You need to study the WAEC Book keeping course in order to take the test. It includes notes, the format, and the goals and objectives for the bookkeeping exam.
examining the text Maintaining your syllabus is essential for exam preparation. You can use it as a guide to help you decide which topics to read about. Additionally, there are notes on ideas that you ought to learn carefully.
Exam preparation without reference to the Book Keeping Works syllabus is equivalent to going to the farm unprepared. You won’t be effective in the end.
Make sure to use the syllabus when you start your exam preparations.
The West African Examination Council’s recommended textbooks and Book Keeping syllabus are included in this article (WAEC).
If you have any questions, please ask them in the comment area. I look forward to hearing from you.
WAEC Book Keeping
The goal of the Book Keeping syllabus is to evaluate applicants’ fundamental knowledge of business operations and financial systems in order to help them start a firm and provide a solid foundation for further study.
Aims and Objectives
This exam’s goal is to gauge candidates’:
- knowledge of basic skills required to start a business;
- ability to appreciate the rules and functions of bookkeeping;
- ability to apply the basic knowledge and skills in Book Keeping to modern business activities.
Scheme of the Examination
Papers 1 and Paper 2 will both be composite exams that must be done in one session.
Paper 1 will include 40 multiple-choice questions that must all be done in 50 minutes for a total of 40 marks.
Sections A and B of Paper 2 will be organized as follows:
Section A will include four questions and discuss the Theory of Book-Keeping. For 20 points, candidates must correctly answer two questions.
Section B will include five questions and cover the practice of bookkeeping. Candidates must correctly answer three questions to receive 60 points. There will be a 2-hour paper.
WAEC Book Keeping Syllabus
|1||Introduction to Book Keeping||Meaning of Book Keeping
definition, history, nature, importance and functions of Book Keeping;
career opportunities and beneficiaries of bookkeeping;
qualities and values of bookkeepers.Assets and Liabilities:
– definition, differences, classification and examples of Assets and Liabilities.
Classification of Accounts:
|2.||Concepts and Conventions||Definition, identification and the differences between concepts and conventions.|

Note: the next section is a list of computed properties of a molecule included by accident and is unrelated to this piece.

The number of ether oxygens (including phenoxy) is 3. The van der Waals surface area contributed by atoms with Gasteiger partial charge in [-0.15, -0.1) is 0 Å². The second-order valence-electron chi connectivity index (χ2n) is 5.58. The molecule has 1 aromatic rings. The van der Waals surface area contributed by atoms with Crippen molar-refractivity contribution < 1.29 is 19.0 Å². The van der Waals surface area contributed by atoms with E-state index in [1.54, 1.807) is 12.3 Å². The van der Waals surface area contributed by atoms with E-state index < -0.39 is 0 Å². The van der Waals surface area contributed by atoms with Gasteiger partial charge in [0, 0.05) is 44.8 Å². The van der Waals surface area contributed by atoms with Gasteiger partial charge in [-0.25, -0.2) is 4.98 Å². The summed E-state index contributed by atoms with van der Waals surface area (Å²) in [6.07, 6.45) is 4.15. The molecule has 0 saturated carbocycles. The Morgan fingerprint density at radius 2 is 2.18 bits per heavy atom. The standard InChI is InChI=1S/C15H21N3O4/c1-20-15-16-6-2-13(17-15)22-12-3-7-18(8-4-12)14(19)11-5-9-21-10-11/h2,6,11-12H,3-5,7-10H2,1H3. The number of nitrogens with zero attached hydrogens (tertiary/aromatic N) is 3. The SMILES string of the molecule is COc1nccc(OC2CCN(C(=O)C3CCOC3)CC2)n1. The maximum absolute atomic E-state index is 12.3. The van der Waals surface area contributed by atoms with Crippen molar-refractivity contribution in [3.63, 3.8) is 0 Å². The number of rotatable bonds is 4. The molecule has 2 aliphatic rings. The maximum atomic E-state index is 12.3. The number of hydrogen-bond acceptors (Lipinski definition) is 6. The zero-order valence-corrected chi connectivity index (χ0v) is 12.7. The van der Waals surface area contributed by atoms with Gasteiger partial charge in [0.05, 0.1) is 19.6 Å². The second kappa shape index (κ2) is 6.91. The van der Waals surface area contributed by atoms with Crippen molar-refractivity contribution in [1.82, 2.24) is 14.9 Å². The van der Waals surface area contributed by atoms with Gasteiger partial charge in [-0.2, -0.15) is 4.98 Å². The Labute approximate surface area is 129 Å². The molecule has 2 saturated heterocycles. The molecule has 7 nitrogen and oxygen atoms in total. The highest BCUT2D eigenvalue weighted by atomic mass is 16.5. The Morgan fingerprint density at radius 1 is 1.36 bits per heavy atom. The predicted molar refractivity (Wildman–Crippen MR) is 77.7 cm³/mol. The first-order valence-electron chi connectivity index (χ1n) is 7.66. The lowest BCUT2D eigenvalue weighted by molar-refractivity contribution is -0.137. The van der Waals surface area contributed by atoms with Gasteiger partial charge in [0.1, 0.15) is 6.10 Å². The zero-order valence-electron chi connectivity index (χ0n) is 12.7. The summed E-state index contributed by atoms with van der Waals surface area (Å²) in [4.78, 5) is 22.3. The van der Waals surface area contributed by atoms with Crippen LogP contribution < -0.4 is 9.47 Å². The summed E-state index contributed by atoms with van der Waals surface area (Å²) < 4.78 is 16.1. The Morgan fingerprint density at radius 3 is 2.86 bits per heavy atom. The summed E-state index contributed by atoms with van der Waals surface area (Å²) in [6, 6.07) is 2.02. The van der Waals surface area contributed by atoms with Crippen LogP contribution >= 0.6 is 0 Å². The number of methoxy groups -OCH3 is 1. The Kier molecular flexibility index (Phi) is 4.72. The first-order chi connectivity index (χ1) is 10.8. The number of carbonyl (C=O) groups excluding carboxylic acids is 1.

|3.||Books of Original Entry||Definition, purpose, types, format, uses and preparation of Books of Original entry|
|4||Ledger and Principles of Double Entry||Ledger:
– definition, classification, format, uses and preparation of ledgers.Principles of Double Entry:
– meaning, history, rules and making double entries.
|5.||Cash Book||Meaning, purpose, description, differences and preparation of: – single column;
– double column;
– three column;
– petty cash book.
|6.||Bank Reconciliation Statement||– meaning and purpose
– terminologies and banking documents
– causes of differences between cash book and bank statement balance
|7.||Trial Balance and Errors||– meaning and functions of trial balance;
– rules and preparation of trial balance;
– meaning, types, classification of errors;
– correction of errors and preparation of Suspense Account.
|8.||Financial Statements of Sole Proprietorship||Trading Account:
– definition, purpose, format and preparation of a simple Trading Account;
– methods of valuing stock (FIFO and LIFO).Profit and Loss Account:
– definition, purpose, format and preparation of Profit and Loss Account;
|9.||Adjustments to Financial Statements||Adjustment for prepayments, accruals, depreciation, bad and doubtful debts;
Meaning and methods of depreciation (straight line and reducing balance).
|10.||Control Accounts||Meaning and preparation of Sales Ledger and Purchases Ledger Control Accounts.|
|11.||Single Entry and Incomplete Records||Meaning, limitations and preparation of final accounts from incomplete records|
|12.||Accounts of Not-For-Profit Making organizations||Purpose, content and preparation of Receipts and Payments Accounts, Income and Expenditure Account.|
|13.||Manufacturing Accounts||meaning, purpose and terminologies;
– preparation of Manufacturing, Trading, Profit and Loss Accounts.
|14.||Partnership Accounts||meaning and terms:
– partnership deed, drawings, interest on capital, interest on drawings;
– preparation of Capital and Current Accounts, Profit and Loss and Appropriation Account and Balance Sheet;
– admission of new partners and Goodwill Account.
|15.||Joint Venture Accounts||– meaning and purpose;
– differences between joint venture and partnership.
|16.||Departmental and Branch Accounts||– importance and differences;
– preparation of Departmental and simple Branch Accounts.
|17.||Introduction to Company Accounts||– formation and terminologies;
– preparation of simple financial statements.
|18.||Interpretation of Accounts||– Purpose and computation of ratios:
– net profit margin;
– stock turnover;
– quick ratio;
– acid test ratio;
– gross profit margin;
– return on capital employed.
|19.||Purchase of Business||Reasons, terminologies and preparation of accounts related to purchasing and sale of the business.|
|20.||Consignment Accounts||Terminologies and preparation of simple Consignment Accounts.|
|21.||Hire Purchase||Meaning and preparation of accounts in the seller’s and hirer’s books.|
|22||Contract Accounts||– meaning, purpose and terminologies;
– preparation of Contract Accounts.
|23.||Cooperative Accounts||Meaning and objectives of cooperative societies.|
SUGGESTED READING LIST
- Business Accounting Vol.1 and 2 F. Wood
- Book-keeping and Accounts (ELBS) Spicer & Peggler
- Introduction to Accounting for Business Studies F.P. Langley
- Accounting I ad II Jennings
- Essential Financial Accounting for Senior Secondary School O.A Longe and R.A. Kezeem